Around the World, Farmers’ Market-Style

Farmers' Market

People say you don’t really know someone until you travel with them. Private idiosyncrasies are put on full display when you’re late to catch a flight or crammed into a tiny hotel room. Take my Aunt Muffin* who doesn’t leave home without a bottle of Chivas Regal stashed in her luggage. Or my sister’s boyfriend, Justin, who refused to look at—let alone take a picture next to—any building or historical site that wasn’t featured in the Eyewitness Travel Top 10 book during a trip to Barcelona. (There’s actually a photo of him closing his eyes while holding the book in front of a Gaudi-designed apartment building not featured in the Top 10 book.)

For me, I let my travel freak flag fly when it comes to farmers’ markets.

In the aforementioned Barcelona, I spent a total of nine hours (spread out over three days, mind you) in La Boqueria, an enormous public market that dates back to the early 13th century. I spent days, literally, walking up and down the aisles, checking out the artfully displayed arrangements of papayas and figs and morbidly taking mental note of how the number of live chickens seemed to dwindle with every lap around the market.

When I’m in Montreal, I bypass the strip clubs on Ste-Catherine for the Atwater and Jean-Talon Markets. While the Atwater Market, located in the English-speaking Westmount section of Montreal, is kind of like the Hamptons version of a farmers’ market (very neat, clean, just a tad overpriced; could very much picture Ina Garten mulling over the walnuts and Gerber daisies), the Jean-Talon Market is legit. Authentic in that almost every vendor comes from Quebec farms, this market has everything—fresh fruits and vegetables from at least 50 different farms, cheese mongers, fishmongers, spice merchants, butchers, patisseries (French, Turkish, Greek, etc), a creperie, a gelateria… the list goes on. And most importantly, Jean Talon—like La Boqueria—has these little mini cafes scattered throughout the market, where you can sit down and eat food that cannot possibly get any fresher. You can sit down at a fish stand, point to a fish, and five minutes later, you can be eating that fish. Amazing.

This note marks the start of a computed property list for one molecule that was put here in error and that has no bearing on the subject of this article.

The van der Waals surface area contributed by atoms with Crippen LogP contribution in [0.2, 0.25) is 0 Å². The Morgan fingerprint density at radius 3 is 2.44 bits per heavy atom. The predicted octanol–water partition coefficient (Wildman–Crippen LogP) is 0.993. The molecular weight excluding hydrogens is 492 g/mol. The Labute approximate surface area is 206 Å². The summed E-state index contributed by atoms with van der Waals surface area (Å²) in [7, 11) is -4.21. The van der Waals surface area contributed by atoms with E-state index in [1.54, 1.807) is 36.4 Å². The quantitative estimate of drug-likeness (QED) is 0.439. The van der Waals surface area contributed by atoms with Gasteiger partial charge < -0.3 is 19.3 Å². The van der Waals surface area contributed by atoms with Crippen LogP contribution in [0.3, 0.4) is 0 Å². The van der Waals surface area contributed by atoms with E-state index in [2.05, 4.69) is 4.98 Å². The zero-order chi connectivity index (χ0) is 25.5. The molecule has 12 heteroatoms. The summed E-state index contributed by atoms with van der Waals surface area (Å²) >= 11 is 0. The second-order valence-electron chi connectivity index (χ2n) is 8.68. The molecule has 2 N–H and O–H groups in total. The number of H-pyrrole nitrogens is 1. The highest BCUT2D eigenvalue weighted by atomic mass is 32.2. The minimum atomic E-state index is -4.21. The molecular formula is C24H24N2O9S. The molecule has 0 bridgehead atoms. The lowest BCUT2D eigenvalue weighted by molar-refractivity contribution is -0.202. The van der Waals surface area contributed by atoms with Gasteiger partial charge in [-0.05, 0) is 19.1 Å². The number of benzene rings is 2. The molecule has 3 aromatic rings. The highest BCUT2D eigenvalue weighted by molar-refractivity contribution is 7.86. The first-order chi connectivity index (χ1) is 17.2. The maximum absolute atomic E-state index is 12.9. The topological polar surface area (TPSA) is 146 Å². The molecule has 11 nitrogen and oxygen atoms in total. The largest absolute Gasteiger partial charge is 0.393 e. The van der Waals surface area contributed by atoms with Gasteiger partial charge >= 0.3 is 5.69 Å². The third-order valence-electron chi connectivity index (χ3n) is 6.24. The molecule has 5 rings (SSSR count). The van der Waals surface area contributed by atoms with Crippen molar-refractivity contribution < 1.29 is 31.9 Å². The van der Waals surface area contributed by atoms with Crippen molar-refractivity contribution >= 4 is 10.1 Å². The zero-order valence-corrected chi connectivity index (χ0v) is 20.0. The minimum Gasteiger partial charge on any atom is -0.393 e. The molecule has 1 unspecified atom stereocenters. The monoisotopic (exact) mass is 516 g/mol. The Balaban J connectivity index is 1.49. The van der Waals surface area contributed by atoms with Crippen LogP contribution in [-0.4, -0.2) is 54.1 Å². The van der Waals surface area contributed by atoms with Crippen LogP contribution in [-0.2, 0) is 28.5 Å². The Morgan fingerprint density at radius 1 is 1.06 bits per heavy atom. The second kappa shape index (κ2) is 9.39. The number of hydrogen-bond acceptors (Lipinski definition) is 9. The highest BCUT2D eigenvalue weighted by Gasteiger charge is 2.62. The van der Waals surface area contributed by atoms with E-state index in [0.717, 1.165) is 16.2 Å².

Which brings me to my point: Why doesn’t Boston have one of these amazing year-round farmers’ markets? Don’t we want to support our local farmers? Don’t we want to use fresh local ingredients whenever we can?

Of course we do, which is why the very existence of something as disgusting as the market at Haymarket so ludicrous. The stuff they’re hawking at Haymarket is leftover shit from the Chelsea docks that wasn’t even good enough for the buyers from Shaw’s. If it’s not already rotten, you can be sure that it will be the day after you bring it home. It’s not local, it’s not fresh—it’s an absolute joke! And that’s not even considering the rampant racism and ethnocentrism of the “vendors” who regularly harass and belittle people for poking around their product. A merchant that discourages customers from giving the peaches a little squeeze to see how ripe they are? Pathetic.

If you’re all for a year-round public market like me, check out the cats at Boston Public Market, who’ve been trying since 2001 to get one up and running.

*Names are not, in fact, changed to protect the innocent.

Posted by Amelia

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Posted By: marketingmarlo

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